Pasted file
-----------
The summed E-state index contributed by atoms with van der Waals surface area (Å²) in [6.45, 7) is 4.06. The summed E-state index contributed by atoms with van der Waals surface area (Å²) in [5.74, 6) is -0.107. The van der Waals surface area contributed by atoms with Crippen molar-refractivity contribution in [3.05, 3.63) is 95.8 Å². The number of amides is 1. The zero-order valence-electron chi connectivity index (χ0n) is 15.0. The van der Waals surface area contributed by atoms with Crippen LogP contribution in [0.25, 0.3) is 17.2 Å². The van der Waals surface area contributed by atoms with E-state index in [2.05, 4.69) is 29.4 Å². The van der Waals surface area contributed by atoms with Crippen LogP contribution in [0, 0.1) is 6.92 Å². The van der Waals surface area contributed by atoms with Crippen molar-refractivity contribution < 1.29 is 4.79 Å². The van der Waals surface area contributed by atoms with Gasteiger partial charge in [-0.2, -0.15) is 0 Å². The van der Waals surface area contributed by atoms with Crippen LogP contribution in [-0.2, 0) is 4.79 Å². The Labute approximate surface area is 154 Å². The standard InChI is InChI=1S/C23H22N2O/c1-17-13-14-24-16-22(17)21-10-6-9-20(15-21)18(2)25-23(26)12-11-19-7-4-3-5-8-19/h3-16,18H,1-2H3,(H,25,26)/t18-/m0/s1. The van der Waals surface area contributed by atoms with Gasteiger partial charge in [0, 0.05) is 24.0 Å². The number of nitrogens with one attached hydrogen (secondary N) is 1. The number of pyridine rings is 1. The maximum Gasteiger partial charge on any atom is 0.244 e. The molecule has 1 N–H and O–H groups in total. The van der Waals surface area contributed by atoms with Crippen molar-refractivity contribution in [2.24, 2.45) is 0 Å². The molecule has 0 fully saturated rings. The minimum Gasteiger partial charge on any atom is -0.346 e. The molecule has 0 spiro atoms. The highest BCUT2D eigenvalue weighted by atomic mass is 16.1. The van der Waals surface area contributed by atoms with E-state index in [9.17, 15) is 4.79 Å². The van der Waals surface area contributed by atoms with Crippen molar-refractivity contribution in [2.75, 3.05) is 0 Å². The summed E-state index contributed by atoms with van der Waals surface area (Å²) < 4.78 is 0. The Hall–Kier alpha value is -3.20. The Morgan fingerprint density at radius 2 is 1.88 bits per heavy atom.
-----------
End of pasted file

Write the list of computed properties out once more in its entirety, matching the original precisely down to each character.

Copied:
The summed E-state index contributed by atoms with van der Waals surface area (Å²) in [6.45, 7) is 4.06. The summed E-state index contributed by atoms with van der Waals surface area (Å²) in [5.74, 6) is -0.107. The van der Waals surface area contributed by atoms with Crippen molar-refractivity contribution in [3.05, 3.63) is 95.8 Å². The number of amides is 1. The zero-order valence-electron chi connectivity index (χ0n) is 15.0. The van der Waals surface area contributed by atoms with Crippen LogP contribution in [0.25, 0.3) is 17.2 Å². The van der Waals surface area contributed by atoms with E-state index in [2.05, 4.69) is 29.4 Å². The van der Waals surface area contributed by atoms with Crippen LogP contribution in [0, 0.1) is 6.92 Å². The van der Waals surface area contributed by atoms with Crippen molar-refractivity contribution < 1.29 is 4.79 Å². The van der Waals surface area contributed by atoms with Gasteiger partial charge in [-0.2, -0.15) is 0 Å². The van der Waals surface area contributed by atoms with Crippen LogP contribution in [-0.2, 0) is 4.79 Å². The Labute approximate surface area is 154 Å². The standard InChI is InChI=1S/C23H22N2O/c1-17-13-14-24-16-22(17)21-10-6-9-20(15-21)18(2)25-23(26)12-11-19-7-4-3-5-8-19/h3-16,18H,1-2H3,(H,25,26)/t18-/m0/s1. The van der Waals surface area contributed by atoms with Gasteiger partial charge in [0, 0.05) is 24.0 Å². The number of nitrogens with one attached hydrogen (secondary N) is 1. The number of pyridine rings is 1. The maximum Gasteiger partial charge on any atom is 0.244 e. The molecule has 1 N–H and O–H groups in total. The van der Waals surface area contributed by atoms with Crippen molar-refractivity contribution in [2.24, 2.45) is 0 Å². The molecule has 0 fully saturated rings. The minimum Gasteiger partial charge on any atom is -0.346 e. The molecule has 0 spiro atoms. The highest BCUT2D eigenvalue weighted by atomic mass is 16.1. The van der Waals surface area contributed by atoms with E-state index in [9.17, 15) is 4.79 Å². The van der Waals surface area contributed by atoms with Crippen molar-refractivity contribution in [2.75, 3.05) is 0 Å². The summed E-state index contributed by atoms with van der Waals surface area (Å²) < 4.78 is 0. The Hall–Kier alpha value is -3.20. The Morgan fingerprint density at radius 2 is 1.88 bits per heavy atom.